If today’s Gospel passage is read as a faithful chronicle of a fact, we come across a number of difficulties: we do not understand what the five thousand men went for in a lonely place (v. 12), and no one knows even where so many people came from (v. 14). It is strange that even the fish are broken (v. 16) and we would have to explain from where the twelve baskets emerge (v. 17); had the people brought with them empty? Then the day was drawing to a close (v. 12) when the meal begins; how did the disciples arrange so many people and distribute the bread and fish in the dark?
Obviously, we are not faced with a report and it makes no sense to ask how exactly the events took place. On an event in the life of Jesus, the evangelist has built a theological reflection. Rather than piece together what happened, it is important for us to understand what is the message he wants to convey.
The first key of the reading that we insert is that of the Old Testament. The Christian communities of Luke were accustomed to the biblical language and immediately grasped allusions—that may escape us—to fact, texts, expressions, figures of the Old Testament. The account of the distribution of the loaves recalled to them:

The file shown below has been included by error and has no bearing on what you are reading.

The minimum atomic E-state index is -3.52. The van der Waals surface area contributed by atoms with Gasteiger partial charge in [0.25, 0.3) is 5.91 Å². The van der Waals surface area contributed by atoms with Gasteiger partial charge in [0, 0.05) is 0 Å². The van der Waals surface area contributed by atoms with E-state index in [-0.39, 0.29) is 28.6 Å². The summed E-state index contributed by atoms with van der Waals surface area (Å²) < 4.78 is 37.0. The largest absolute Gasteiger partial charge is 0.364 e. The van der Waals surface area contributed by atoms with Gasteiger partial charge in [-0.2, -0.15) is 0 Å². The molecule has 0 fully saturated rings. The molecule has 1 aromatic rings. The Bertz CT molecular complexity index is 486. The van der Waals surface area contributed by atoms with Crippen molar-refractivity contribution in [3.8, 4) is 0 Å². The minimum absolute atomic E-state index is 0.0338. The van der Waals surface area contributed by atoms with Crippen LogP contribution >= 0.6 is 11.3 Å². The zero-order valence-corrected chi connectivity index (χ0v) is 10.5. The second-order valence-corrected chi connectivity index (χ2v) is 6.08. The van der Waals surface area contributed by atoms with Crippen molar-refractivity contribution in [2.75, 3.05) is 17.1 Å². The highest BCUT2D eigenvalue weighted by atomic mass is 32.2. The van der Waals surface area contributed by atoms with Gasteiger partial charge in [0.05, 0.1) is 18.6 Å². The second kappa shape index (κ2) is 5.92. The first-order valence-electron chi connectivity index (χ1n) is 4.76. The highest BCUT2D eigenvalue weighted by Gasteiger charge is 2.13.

– The story of the manna, the food given miraculously by God to his people in the desert (Ex 16; Nm 11). Also, the bread that Jesus gives comes from heaven;
– The prophecy of Moses: “He will raise up for you a prophet like myself” (Dt 18:15). Jesus who repeats one of the signs made by Moses is, therefore, the expected prophet;
– The words of Isaiah: “Why spend money on what is not food, and labor for what does not satisfy? Listen to me, and you will eat well, you will enjoy the richest of fare. The Lord of armies will prepare for all peoples a feast in this mountain” (Is 55:1-2,6);
– Finally, remember the miracle of the loaves made by Elisha (2 K 4:42-44). The miracle done by Jesus seems to be an enlarged photocopy.